THE BEACH BOYS: PET SOUNDS (1966)
1) Wouldn't It Be Nice; 2) You Still Believe In Me; 3) That's Not Me; 4) Don't Talk (Put Your Head On My Shoulder); 5) I'm Waiting For The Day; 6) Let's Go Away For Awhile; 7) Sloop John B; 8) God Only Knows; 9) I Know There's An Answer; 10) Here Today; 11) I Just Wasn't Made For These Times; 12) Pet Sounds; 13) Caroline No.
Could it actually happen so that someone lands on this review without having previously heard, if not Pet Sounds itself, then at least of Pet Sounds and its influence? In the unlikely event of a yes, here are three basic facts and one popular opinion you need to know: (1) Pet Sounds is the only album in the Beach Boys catalog that can be objectively described as a Brian Wilson solo album with guest vocal harmonies provided by the Beach Boys; (2) Pet Sounds is the album that singlehandedly initiated the destruction of The Beach Boys as America's juiciest commercial proposition; (3) Pet Sounds is the album that forever cemented the reputation of The Beach Boys as America's finest pop-art institution. And that opinion? Simply that Pet Sounds is the greatest album ever recorded, bar none.
Trying to expand on this condensed information in an original way, offering fresh insights and unique analysis, is probably futile. The mass impact of Pet Sounds in 1966 was incomparable to that of the Beatles, and could seem to be dissipating in the ensuing years, what with the band's overall reputation going to tatters. But ever since the great and magnificent Pet Sounds revival around the early 1990s, in large part due to its huge influence on all sorts of alternative and underground musical genres that were infiltrating the mainstream, so much has been written on the subject from all points of view that... well, prepare to be bored.
Clearly, Pet Sounds is a watermark — the single highest point that Brian's creativity managed to reach, an ambitious project that had the luck of having each of its ambitions fulfilled, a complex work of art on which the principal artist managed to be in total control and get everything to work exactly, or, at least, nearly-exactly, as he'd envisioned it. Sort of a Citizen Kane for pop music, a fabulous surprise success after which the original artist would inevitably run out of luck, because there's only so much luck you are entitled to in your lifetime.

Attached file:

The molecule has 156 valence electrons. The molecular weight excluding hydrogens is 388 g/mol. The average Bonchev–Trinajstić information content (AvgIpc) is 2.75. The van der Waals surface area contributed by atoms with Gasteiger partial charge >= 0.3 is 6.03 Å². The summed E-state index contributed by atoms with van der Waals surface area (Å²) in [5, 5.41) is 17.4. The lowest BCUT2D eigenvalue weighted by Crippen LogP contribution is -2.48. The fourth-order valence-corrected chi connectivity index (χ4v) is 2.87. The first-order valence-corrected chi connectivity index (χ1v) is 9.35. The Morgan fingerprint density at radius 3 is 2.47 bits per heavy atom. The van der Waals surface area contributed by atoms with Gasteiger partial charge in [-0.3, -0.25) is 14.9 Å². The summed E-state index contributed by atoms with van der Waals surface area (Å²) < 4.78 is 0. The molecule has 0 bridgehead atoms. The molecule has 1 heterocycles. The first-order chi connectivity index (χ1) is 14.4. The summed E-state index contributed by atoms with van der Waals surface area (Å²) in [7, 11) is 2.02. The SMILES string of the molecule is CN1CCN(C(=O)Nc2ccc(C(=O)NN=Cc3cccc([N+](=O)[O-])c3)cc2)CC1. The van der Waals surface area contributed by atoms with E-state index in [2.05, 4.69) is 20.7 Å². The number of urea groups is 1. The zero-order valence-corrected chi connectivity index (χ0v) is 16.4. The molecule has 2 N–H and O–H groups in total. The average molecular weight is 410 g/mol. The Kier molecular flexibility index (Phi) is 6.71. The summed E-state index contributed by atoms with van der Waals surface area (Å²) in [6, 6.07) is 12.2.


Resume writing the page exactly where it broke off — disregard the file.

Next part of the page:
Just as clearly, the endless comparisons between Pet Sounds and Sgt. Pepper (or Revolver, or whatever other Beatles album there is) are pointless, because the principal players differed in quantity and purposes. Brian was mostly alone (not counting fellow lyricist Tony Asher), busy writing a concise, conceptual, monolithic «teenage symphony to God» (he invented the term in relation to Smile, but, personally, I think it works much better when applied to Pet Sounds). The Beatles consisted of at least two (at the time — almost three) distinct and multi-tasking creative personalities whose spirituality, primary influences, and manner of work had nothing in common with Brian and his approach. Rumor, partially spread by Van Dyke Parks, has it that hearing Sgt. Pepper was one of the reasons behind Brian's creative collapse in mid-1967 — I find it extremely hard to believe, because there is just no way Brian would ever have wanted to record an album similar to Sgt. Pepper in the first place.